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Lindbergh Flies the Atlantic Alone
Minnesota native Charles A. Lindbergh landed at Le Bourget Airfield, France, to a hero’s welcome shortly after 10 p.m. on May 21, to become the first pilot to fly non-stop across the Atlantic. Lindbergh was 25 years old and had already survived four serious air crashes when he decided to compete for the $25,000 prize offered to the first pilot to complete the feat. Lindbergh’s single-engine monoplane, christened The Spirit of St. Louis, was capable of flying 4,000 miles on 425 gallons of fuel. Lindbergh took off from Roosevelt Field on Long Island, N.Y. on May 20, 1927. His greatest problems on the 33-hour, 30-minute flight were staying awake and keeping ice from forming on the airplane’s wings.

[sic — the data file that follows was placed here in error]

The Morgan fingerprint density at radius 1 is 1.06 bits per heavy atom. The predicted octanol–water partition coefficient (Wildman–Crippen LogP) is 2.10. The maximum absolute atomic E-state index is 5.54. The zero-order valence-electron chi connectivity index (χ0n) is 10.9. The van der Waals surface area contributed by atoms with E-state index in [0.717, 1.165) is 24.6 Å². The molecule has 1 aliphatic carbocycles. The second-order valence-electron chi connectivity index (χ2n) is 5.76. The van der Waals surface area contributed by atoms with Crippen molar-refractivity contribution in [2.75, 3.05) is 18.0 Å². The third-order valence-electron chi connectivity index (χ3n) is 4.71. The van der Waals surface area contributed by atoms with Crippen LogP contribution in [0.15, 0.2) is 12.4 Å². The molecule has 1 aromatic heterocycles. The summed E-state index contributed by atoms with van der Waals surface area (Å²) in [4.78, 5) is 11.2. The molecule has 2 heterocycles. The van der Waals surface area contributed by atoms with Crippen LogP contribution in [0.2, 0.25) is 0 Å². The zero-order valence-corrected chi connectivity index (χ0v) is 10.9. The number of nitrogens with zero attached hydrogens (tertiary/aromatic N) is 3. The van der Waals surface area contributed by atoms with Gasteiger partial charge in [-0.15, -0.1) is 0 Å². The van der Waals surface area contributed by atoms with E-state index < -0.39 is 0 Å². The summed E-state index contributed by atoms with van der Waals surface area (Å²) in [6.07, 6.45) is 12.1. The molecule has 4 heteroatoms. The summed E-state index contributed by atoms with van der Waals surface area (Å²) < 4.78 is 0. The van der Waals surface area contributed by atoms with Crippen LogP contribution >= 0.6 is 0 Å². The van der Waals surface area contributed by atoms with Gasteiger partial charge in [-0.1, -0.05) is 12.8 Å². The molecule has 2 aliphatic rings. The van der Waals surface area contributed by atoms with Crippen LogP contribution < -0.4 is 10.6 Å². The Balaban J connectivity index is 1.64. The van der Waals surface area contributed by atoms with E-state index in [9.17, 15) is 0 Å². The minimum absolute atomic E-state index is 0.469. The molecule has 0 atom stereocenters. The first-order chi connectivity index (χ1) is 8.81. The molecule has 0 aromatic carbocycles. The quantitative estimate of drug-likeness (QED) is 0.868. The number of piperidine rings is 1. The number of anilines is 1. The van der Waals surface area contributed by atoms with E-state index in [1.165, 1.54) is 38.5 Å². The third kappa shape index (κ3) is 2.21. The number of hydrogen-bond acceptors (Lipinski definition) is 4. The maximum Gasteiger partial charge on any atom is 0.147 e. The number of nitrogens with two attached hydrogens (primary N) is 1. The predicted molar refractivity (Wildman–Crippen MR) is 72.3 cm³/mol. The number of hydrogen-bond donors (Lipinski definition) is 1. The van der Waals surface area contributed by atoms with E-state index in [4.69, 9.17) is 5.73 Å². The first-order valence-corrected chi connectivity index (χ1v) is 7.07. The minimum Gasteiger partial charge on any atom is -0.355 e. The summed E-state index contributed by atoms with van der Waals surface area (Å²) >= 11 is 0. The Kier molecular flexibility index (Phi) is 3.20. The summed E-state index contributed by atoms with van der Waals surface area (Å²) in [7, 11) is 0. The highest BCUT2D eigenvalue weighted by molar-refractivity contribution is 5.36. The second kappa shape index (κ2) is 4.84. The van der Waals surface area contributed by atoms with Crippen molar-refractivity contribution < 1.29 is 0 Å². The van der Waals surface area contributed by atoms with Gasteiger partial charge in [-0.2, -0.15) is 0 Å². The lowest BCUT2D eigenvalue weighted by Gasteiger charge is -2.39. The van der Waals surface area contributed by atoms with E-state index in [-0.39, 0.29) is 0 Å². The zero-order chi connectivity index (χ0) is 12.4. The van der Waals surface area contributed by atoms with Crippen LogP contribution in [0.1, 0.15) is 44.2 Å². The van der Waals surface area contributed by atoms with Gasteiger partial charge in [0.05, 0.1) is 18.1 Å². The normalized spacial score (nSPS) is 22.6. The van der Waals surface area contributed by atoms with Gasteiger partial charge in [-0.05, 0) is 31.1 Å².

Photo: Library of Congress